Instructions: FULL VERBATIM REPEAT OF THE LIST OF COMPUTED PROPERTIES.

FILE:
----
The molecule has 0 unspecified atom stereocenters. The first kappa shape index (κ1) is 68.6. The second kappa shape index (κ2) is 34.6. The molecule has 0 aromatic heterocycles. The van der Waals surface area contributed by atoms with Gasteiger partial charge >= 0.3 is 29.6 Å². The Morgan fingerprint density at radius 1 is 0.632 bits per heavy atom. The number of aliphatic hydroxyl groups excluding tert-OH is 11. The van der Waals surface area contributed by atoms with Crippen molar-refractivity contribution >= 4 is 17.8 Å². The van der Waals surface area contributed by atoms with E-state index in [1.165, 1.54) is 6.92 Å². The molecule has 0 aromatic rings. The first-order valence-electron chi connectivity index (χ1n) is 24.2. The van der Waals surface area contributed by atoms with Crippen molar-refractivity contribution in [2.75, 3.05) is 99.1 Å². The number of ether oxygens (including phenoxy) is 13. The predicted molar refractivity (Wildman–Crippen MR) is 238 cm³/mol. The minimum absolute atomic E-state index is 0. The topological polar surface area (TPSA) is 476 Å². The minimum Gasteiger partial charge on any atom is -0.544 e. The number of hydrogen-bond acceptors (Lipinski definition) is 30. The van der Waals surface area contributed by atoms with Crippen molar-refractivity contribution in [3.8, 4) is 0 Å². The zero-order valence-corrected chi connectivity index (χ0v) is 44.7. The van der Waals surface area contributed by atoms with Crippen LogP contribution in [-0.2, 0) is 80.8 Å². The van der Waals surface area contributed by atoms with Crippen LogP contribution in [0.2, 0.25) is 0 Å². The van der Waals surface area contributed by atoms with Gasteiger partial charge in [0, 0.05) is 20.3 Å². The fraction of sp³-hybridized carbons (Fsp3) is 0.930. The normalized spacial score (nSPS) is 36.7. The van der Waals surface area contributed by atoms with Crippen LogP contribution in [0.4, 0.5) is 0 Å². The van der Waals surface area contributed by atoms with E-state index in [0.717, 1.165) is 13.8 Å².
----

The molecule has 0 unspecified atom stereocenters. The first kappa shape index (κ1) is 68.6. The second kappa shape index (κ2) is 34.6. The molecule has 0 aromatic heterocycles. The van der Waals surface area contributed by atoms with Gasteiger partial charge >= 0.3 is 29.6 Å². The Morgan fingerprint density at radius 1 is 0.632 bits per heavy atom. The number of aliphatic hydroxyl groups excluding tert-OH is 11. The van der Waals surface area contributed by atoms with Crippen molar-refractivity contribution >= 4 is 17.8 Å². The van der Waals surface area contributed by atoms with E-state index in [1.165, 1.54) is 6.92 Å². The molecule has 0 aromatic rings. The first-order valence-electron chi connectivity index (χ1n) is 24.2. The van der Waals surface area contributed by atoms with Crippen molar-refractivity contribution in [2.75, 3.05) is 99.1 Å². The number of ether oxygens (including phenoxy) is 13. The predicted molar refractivity (Wildman–Crippen MR) is 238 cm³/mol. The minimum absolute atomic E-state index is 0. The topological polar surface area (TPSA) is 476 Å². The minimum Gasteiger partial charge on any atom is -0.544 e. The number of hydrogen-bond acceptors (Lipinski definition) is 30. The van der Waals surface area contributed by atoms with Crippen molar-refractivity contribution in [3.8, 4) is 0 Å². The zero-order valence-corrected chi connectivity index (χ0v) is 44.7. The van der Waals surface area contributed by atoms with Crippen LogP contribution in [-0.2, 0) is 80.8 Å². The van der Waals surface area contributed by atoms with Crippen LogP contribution in [0.2, 0.25) is 0 Å². The van der Waals surface area contributed by atoms with Gasteiger partial charge in [0, 0.05) is 20.3 Å². The fraction of sp³-hybridized carbons (Fsp3) is 0.930. The normalized spacial score (nSPS) is 36.7. The van der Waals surface area contributed by atoms with Crippen LogP contribution in [0.4, 0.5) is 0 Å². The van der Waals surface area contributed by atoms with E-state index in [0.717, 1.165) is 13.8 Å².